Counterintuitive – but possibly the fitting answer to the new Palestinian unity:
The Settlements – an Opportunity for Peace
The Israeli settlements in the West Bank are usually seen in European and American media as an obstacle to peace. For this reason, president Obama promised even before he took office to stop all further expansion of the Jewish settlements. Nearly all European governments welcomed this statement.
After it became clear that the Israeli government would not act accordingly the Palestinian leadership threatened to break up all further peace negotiations or even to start a new intifada. Palestinian President Abbas threatened to step down and said he would not be available for another term in office – because if he did not step down, Fatah, the political party of Abbas, would be accused of collaborating with Israel.
Public opinion in the Western hemisphere leaned more and more towards condemning the Israeli settlements. And most media are still demanding that Israel, to attain a peace treaty, evacuate the settlements.
Throughout the West, the political left is united behind this view. They speak of an Apartheid-system, and accuse Israel of trying to shrink Palestine to a few urban centers in order to annex the greater part of the West Bank.
Unfortunately, not a single Western politician seems to have seen the opportunity the settlements are offering – and if any of them could see it, they lacked the courage to speak about it.
But despite this cluelessness – there has never been a greater opportunity to make peace in Palestine, not in spite of, but because of the Israeli settlements on the West Bank. That opportunity would be lost, if Israel were to decide to evacuate the settlements, because it is precisely their existence that provides the opportunity – even though even Israeli politicians seem hardly able to recognize that.
Some Israeli politicians may indeed have intended what the European left is insinuating: to erode the West Bank by reducing Palestine to a few conurbations and to annex the rest. But even if that might have been one of the motives for building the settlements, now, since they exist, the settlements offer a real, if unintended, opportunity to make peace – and Israeli politicians, Western politicians, and the politicians of the Muslim world would do well to forget about the motives of yesterday, recognize a chance, when they see one, and grasp it.
The opportunity comes from not evacuating the settlements and it comes from not integrating them into Israel proper, rather the opposite. The opportunity arises from the presence of a Jewish minority on the West Bank.
Just turn all of the West Bank and Gaza, including the Jewish settlements into the new state of Palestine – and, as the latest edition of the Arab peace initiative does, provide for some swaps of territory.
This will produce a Palestinian state with a strong Jewish minority and a Jewish state with a strong Palestinian minority.
The Jewish minority in the new state of Palestine will insist, under all circumstances, that their minority rights must be protected by international treaties. The international community will see to it that these rights are duly protected, if necessary by stationing an international strike force in the new state of Palestine.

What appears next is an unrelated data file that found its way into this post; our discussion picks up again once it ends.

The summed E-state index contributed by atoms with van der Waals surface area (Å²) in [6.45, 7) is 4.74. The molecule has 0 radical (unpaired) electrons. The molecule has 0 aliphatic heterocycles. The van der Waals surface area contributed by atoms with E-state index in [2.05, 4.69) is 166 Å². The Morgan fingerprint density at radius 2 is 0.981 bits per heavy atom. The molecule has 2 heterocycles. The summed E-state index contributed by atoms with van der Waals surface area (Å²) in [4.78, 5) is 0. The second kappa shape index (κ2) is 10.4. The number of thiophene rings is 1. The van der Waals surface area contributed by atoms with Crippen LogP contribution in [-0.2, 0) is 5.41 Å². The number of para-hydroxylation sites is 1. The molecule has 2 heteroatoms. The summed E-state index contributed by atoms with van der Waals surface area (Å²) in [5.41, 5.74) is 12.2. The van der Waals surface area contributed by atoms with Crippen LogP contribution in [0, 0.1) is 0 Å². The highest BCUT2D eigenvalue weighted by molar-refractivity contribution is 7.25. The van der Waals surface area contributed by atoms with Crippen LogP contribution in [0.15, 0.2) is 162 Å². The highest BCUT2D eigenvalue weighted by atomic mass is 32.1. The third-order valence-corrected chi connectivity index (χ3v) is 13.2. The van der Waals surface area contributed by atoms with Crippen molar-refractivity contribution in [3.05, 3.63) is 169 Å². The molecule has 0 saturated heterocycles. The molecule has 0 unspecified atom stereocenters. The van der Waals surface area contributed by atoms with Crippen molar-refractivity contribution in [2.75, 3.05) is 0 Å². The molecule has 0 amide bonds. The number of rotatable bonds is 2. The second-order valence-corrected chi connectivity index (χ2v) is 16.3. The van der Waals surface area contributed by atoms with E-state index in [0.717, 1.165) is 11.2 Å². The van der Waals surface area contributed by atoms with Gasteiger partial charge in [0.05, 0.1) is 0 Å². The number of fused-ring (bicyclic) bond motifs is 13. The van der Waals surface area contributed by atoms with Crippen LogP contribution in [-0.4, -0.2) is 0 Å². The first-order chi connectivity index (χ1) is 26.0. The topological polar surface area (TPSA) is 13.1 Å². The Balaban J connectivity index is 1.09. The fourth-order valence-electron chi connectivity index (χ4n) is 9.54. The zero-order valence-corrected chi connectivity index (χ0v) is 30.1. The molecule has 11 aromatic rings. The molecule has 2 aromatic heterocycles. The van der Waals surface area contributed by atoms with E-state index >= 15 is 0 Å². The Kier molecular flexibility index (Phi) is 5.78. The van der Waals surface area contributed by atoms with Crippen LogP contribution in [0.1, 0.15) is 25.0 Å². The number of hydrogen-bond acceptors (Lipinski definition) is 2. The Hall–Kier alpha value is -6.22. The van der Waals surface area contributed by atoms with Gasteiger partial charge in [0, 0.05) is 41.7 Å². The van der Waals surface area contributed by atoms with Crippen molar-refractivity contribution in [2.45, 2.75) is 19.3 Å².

This will have consequences for the Arab minority in Israel. Their territory will thus not be swapped for the territory of the settlements, as has been suggested, quite the opposite, their rights will now be guaranteed internationally, in parallel to the rights of the Jews in the West Bank. In Israel proper, troops will hardly be necessary, but clear and internationally enforceable rules will.
Grabbing this opportunity will create at long last two states with a minority in both of them which will have to be protected by the international community – at least until life there has normalized.
Such a peace will create equal conditions in each of the two states. Now, Israelis and Palestinians will be able to meet on equal footing.
And a fundamental longing of religious Jews will now find fulfillment, because now they will be allowed to settle and to feel at home in all places of Biblical importance. The same rule will have to apply for religious Palestinians, Christians and Muslims.
As a consequence, the economy in the new state of Palestine will start booming. International investors will come and put their money to work, because now it will be safe to invest. And the Palestinians will rebuild their country in no time. The world will see another economic miracle.
A new economic community will come into existence, at first probably with Jordan, Egypt and Turkey as additional partners, but bit by bit other States of the neighborhood will join and finally, even Iran will put aside its separatist and competitive attitude and ask to become a member.
 The basic idea behind my suggestions is the overriding requirement that the solution be based on international law. Admittedly, the UN declaration of partition of 1947 posed an injustice to most of the people of Palestine, because it meant that an alien population from abroad would occupy large portions of the country, but to the Jews it meant return to their ancient Biblical homeland – and at that time, foremost, it meant relief from the unimaginable suffering they had to endure – mostly at the hands of European powers – by the protection the Jewish partition could offer to them. That protection is the aim of the UN declaration of partition and that protection is an essential part of the intention of international law.